Estimates of Additive and Dominance Genetic Effects for Sow Longevity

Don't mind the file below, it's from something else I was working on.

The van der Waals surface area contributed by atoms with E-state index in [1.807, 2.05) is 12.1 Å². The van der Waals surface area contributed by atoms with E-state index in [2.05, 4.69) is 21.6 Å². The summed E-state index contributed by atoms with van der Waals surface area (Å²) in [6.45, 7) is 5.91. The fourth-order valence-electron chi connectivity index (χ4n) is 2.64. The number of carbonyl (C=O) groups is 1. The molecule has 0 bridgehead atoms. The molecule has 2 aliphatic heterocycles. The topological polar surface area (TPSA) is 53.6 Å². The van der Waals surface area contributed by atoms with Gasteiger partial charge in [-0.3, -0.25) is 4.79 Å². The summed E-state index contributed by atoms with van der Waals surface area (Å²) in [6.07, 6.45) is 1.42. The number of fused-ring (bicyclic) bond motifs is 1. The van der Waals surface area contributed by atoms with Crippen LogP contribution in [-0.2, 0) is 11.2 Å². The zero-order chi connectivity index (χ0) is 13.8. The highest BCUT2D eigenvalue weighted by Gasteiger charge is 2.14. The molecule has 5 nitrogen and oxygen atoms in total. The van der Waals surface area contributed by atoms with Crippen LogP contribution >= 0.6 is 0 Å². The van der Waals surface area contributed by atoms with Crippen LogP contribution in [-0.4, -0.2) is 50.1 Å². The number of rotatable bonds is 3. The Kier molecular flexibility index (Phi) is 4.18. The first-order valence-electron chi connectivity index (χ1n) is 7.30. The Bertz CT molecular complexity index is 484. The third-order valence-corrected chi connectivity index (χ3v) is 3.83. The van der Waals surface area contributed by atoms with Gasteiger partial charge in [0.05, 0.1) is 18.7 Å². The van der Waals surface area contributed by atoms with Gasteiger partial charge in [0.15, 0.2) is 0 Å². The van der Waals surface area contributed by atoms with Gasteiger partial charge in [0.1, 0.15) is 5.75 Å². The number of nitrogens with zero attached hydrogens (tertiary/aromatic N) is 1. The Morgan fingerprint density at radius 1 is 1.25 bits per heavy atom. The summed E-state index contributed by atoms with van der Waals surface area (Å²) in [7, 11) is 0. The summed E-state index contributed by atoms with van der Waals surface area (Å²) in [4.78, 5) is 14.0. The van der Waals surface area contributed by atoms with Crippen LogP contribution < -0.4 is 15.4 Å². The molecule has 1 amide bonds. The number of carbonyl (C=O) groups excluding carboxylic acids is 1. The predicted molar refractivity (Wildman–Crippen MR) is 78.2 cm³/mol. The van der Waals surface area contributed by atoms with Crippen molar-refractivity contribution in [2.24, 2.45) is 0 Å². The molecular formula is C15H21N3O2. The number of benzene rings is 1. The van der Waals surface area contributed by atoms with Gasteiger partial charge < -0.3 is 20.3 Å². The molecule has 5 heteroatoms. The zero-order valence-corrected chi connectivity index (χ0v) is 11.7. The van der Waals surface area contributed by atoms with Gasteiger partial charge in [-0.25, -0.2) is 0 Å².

Iowa State University Animal Industry Report 2006. The purpose of current study was to estimate variance components, especially dominance genetic variation, for overall leg action, length of productive life, and sow stayability until third and fifth parity. This project evaluated the data from Finnish litter recording scheme. The variance components were estimated in two purebred (Landrace, n=23,602 and Large White, n=22,984) and crossbred (Landrace x Large White, n=17,440) datasets. The fixed effect of herd-year, and random effects of additive sire, parental dominance, and litter were included in the statistical model of all the traits. Moreover, the fixed effect of breeding consultant, and linear regression of test weight were also included in the statistical model for overall leg action. The estimated heritabilities of these traits ranged between 0.04 and 0.06, and were very similar between the different breeds. Similarly, the estimates for ratio of dominance variance to phenotypic variance (d2) varied between 0.01 and 0.17, the highest from the crossbred dataset. Moreover, all the d2 estimates in crossbred population were higher than the corresponding heritability estimates. However, in purebred populations, d2 estimates were generally lower than the corresponding h2 estimates. All the genetic correlations between same traits from purebred and crossbred were high. This indicates that the genetic gain in purebred populations will be passed on to the commercial crossbred sows. Based on current results, we suggest considering accounting for the effect of dominance in the breeding value estimation of sow longevity, especially when data from crossbred animals are included. Moreover, because dominance genetic variation for sow longevity exists, it should be possible to use that variation by planning the mating pairs to produce sows for commercial production.